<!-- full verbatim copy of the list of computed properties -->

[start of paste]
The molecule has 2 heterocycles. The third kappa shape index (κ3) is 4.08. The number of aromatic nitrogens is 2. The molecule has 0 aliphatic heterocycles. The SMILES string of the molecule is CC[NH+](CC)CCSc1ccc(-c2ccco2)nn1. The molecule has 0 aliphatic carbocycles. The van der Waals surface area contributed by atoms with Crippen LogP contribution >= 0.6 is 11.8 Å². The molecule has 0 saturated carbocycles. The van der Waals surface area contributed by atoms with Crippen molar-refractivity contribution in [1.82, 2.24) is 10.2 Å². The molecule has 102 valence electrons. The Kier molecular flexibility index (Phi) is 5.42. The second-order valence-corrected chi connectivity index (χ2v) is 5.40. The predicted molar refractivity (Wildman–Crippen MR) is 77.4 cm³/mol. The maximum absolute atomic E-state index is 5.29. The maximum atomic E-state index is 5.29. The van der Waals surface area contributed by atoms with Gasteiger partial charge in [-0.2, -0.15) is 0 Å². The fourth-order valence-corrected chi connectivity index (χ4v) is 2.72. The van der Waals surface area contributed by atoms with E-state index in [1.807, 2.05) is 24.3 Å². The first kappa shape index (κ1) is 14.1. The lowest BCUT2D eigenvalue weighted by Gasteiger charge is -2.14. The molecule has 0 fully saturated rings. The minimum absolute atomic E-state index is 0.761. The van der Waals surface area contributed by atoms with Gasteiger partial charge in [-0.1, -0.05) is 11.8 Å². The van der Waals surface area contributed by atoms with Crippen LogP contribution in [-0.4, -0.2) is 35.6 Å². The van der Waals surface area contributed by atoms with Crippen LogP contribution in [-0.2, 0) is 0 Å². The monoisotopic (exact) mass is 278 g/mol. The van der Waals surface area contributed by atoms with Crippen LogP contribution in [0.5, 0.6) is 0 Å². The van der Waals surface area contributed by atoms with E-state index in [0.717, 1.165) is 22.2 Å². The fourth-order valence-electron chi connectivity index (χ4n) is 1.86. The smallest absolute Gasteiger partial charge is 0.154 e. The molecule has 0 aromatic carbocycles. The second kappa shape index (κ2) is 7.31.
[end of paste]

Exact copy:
The molecule has 2 heterocycles. The third kappa shape index (κ3) is 4.08. The number of aromatic nitrogens is 2. The molecule has 0 aliphatic heterocycles. The SMILES string of the molecule is CC[NH+](CC)CCSc1ccc(-c2ccco2)nn1. The molecule has 0 aliphatic carbocycles. The van der Waals surface area contributed by atoms with Crippen LogP contribution >= 0.6 is 11.8 Å². The molecule has 0 saturated carbocycles. The van der Waals surface area contributed by atoms with Crippen molar-refractivity contribution in [1.82, 2.24) is 10.2 Å². The molecule has 102 valence electrons. The Kier molecular flexibility index (Phi) is 5.42. The second-order valence-corrected chi connectivity index (χ2v) is 5.40. The predicted molar refractivity (Wildman–Crippen MR) is 77.4 cm³/mol. The maximum absolute atomic E-state index is 5.29. The maximum atomic E-state index is 5.29. The van der Waals surface area contributed by atoms with Gasteiger partial charge in [-0.2, -0.15) is 0 Å². The fourth-order valence-corrected chi connectivity index (χ4v) is 2.72. The van der Waals surface area contributed by atoms with E-state index in [1.807, 2.05) is 24.3 Å². The first kappa shape index (κ1) is 14.1. The lowest BCUT2D eigenvalue weighted by Gasteiger charge is -2.14. The molecule has 0 fully saturated rings. The minimum absolute atomic E-state index is 0.761. The van der Waals surface area contributed by atoms with Gasteiger partial charge in [-0.1, -0.05) is 11.8 Å². The van der Waals surface area contributed by atoms with Crippen LogP contribution in [-0.4, -0.2) is 35.6 Å². The van der Waals surface area contributed by atoms with Crippen LogP contribution in [-0.2, 0) is 0 Å². The monoisotopic (exact) mass is 278 g/mol. The van der Waals surface area contributed by atoms with Crippen LogP contribution in [0.5, 0.6) is 0 Å². The van der Waals surface area contributed by atoms with E-state index in [0.717, 1.165) is 22.2 Å². The fourth-order valence-electron chi connectivity index (χ4n) is 1.86. The smallest absolute Gasteiger partial charge is 0.154 e. The molecule has 0 aromatic carbocycles. The second kappa shape index (κ2) is 7.31.